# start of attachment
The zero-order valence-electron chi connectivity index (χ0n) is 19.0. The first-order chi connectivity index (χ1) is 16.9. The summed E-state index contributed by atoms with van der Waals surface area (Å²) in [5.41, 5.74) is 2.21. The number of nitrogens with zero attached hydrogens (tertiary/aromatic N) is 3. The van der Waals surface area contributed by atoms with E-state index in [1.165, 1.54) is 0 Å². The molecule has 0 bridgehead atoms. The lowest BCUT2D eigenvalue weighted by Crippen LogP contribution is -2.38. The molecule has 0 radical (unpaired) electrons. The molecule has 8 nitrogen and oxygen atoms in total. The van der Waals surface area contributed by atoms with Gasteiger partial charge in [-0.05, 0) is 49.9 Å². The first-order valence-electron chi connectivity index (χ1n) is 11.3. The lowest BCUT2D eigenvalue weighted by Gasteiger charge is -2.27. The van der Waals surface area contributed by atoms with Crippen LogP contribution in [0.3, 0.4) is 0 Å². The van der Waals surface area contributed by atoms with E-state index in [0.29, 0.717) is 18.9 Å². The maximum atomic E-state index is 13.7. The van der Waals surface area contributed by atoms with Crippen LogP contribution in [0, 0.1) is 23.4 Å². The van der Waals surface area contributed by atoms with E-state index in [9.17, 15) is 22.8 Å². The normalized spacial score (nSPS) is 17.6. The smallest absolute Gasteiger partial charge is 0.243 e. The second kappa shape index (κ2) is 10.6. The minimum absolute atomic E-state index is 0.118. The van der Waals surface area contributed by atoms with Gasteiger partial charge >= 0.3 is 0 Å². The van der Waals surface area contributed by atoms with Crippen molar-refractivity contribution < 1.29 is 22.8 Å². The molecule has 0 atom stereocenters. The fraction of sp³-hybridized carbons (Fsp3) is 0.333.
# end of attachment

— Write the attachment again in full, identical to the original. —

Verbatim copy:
The zero-order valence-electron chi connectivity index (χ0n) is 19.0. The first-order chi connectivity index (χ1) is 16.9. The summed E-state index contributed by atoms with van der Waals surface area (Å²) in [5.41, 5.74) is 2.21. The number of nitrogens with zero attached hydrogens (tertiary/aromatic N) is 3. The van der Waals surface area contributed by atoms with E-state index in [1.165, 1.54) is 0 Å². The molecule has 0 bridgehead atoms. The lowest BCUT2D eigenvalue weighted by Crippen LogP contribution is -2.38. The molecule has 0 radical (unpaired) electrons. The molecule has 8 nitrogen and oxygen atoms in total. The van der Waals surface area contributed by atoms with Gasteiger partial charge in [-0.05, 0) is 49.9 Å². The first-order valence-electron chi connectivity index (χ1n) is 11.3. The lowest BCUT2D eigenvalue weighted by Gasteiger charge is -2.27. The van der Waals surface area contributed by atoms with Crippen LogP contribution in [0.3, 0.4) is 0 Å². The van der Waals surface area contributed by atoms with E-state index in [0.29, 0.717) is 18.9 Å². The maximum atomic E-state index is 13.7. The van der Waals surface area contributed by atoms with Crippen LogP contribution in [0, 0.1) is 23.4 Å². The van der Waals surface area contributed by atoms with E-state index in [9.17, 15) is 22.8 Å². The normalized spacial score (nSPS) is 17.6. The smallest absolute Gasteiger partial charge is 0.243 e. The second kappa shape index (κ2) is 10.6. The minimum absolute atomic E-state index is 0.118. The van der Waals surface area contributed by atoms with Gasteiger partial charge >= 0.3 is 0 Å². The van der Waals surface area contributed by atoms with Crippen molar-refractivity contribution < 1.29 is 22.8 Å². The molecule has 0 atom stereocenters. The fraction of sp³-hybridized carbons (Fsp3) is 0.333.